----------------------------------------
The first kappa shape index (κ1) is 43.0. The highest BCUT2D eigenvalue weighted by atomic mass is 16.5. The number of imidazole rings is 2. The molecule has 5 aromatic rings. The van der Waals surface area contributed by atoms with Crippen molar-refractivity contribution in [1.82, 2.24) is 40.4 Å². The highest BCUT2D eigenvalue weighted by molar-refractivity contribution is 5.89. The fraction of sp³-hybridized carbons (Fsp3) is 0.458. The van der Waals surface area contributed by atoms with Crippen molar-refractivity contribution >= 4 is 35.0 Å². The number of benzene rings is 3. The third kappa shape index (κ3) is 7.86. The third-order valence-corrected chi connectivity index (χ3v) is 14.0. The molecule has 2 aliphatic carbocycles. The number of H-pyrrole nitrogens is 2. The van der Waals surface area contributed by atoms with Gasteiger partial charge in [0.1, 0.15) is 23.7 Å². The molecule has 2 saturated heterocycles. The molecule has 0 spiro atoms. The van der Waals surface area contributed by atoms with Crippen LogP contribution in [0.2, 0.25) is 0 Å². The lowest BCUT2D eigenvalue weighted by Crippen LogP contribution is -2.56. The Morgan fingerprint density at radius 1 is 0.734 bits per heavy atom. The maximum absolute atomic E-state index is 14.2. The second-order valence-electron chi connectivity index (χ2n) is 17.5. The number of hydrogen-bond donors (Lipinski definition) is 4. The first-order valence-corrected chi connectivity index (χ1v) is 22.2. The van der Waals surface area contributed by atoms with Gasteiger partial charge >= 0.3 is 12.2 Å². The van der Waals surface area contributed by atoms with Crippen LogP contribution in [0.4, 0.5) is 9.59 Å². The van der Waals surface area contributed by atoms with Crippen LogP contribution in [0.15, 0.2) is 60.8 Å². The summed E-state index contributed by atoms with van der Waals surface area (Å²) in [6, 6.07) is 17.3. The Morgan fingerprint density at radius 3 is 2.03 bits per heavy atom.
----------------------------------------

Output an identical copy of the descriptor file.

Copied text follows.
The first kappa shape index (κ1) is 43.0. The highest BCUT2D eigenvalue weighted by atomic mass is 16.5. The number of imidazole rings is 2. The molecule has 5 aromatic rings. The van der Waals surface area contributed by atoms with Crippen molar-refractivity contribution in [1.82, 2.24) is 40.4 Å². The highest BCUT2D eigenvalue weighted by molar-refractivity contribution is 5.89. The fraction of sp³-hybridized carbons (Fsp3) is 0.458. The van der Waals surface area contributed by atoms with Crippen molar-refractivity contribution >= 4 is 35.0 Å². The number of benzene rings is 3. The third kappa shape index (κ3) is 7.86. The third-order valence-corrected chi connectivity index (χ3v) is 14.0. The molecule has 2 aliphatic carbocycles. The number of H-pyrrole nitrogens is 2. The van der Waals surface area contributed by atoms with Gasteiger partial charge in [0.1, 0.15) is 23.7 Å². The molecule has 2 saturated heterocycles. The molecule has 0 spiro atoms. The van der Waals surface area contributed by atoms with Crippen LogP contribution in [0.2, 0.25) is 0 Å². The lowest BCUT2D eigenvalue weighted by Crippen LogP contribution is -2.56. The Morgan fingerprint density at radius 1 is 0.734 bits per heavy atom. The maximum absolute atomic E-state index is 14.2. The second-order valence-electron chi connectivity index (χ2n) is 17.5. The number of hydrogen-bond donors (Lipinski definition) is 4. The first-order valence-corrected chi connectivity index (χ1v) is 22.2. The van der Waals surface area contributed by atoms with Gasteiger partial charge >= 0.3 is 12.2 Å². The van der Waals surface area contributed by atoms with Crippen LogP contribution in [0.4, 0.5) is 9.59 Å². The van der Waals surface area contributed by atoms with Crippen LogP contribution in [0.15, 0.2) is 60.8 Å². The summed E-state index contributed by atoms with van der Waals surface area (Å²) in [6, 6.07) is 17.3. The Morgan fingerprint density at radius 3 is 2.03 bits per heavy atom.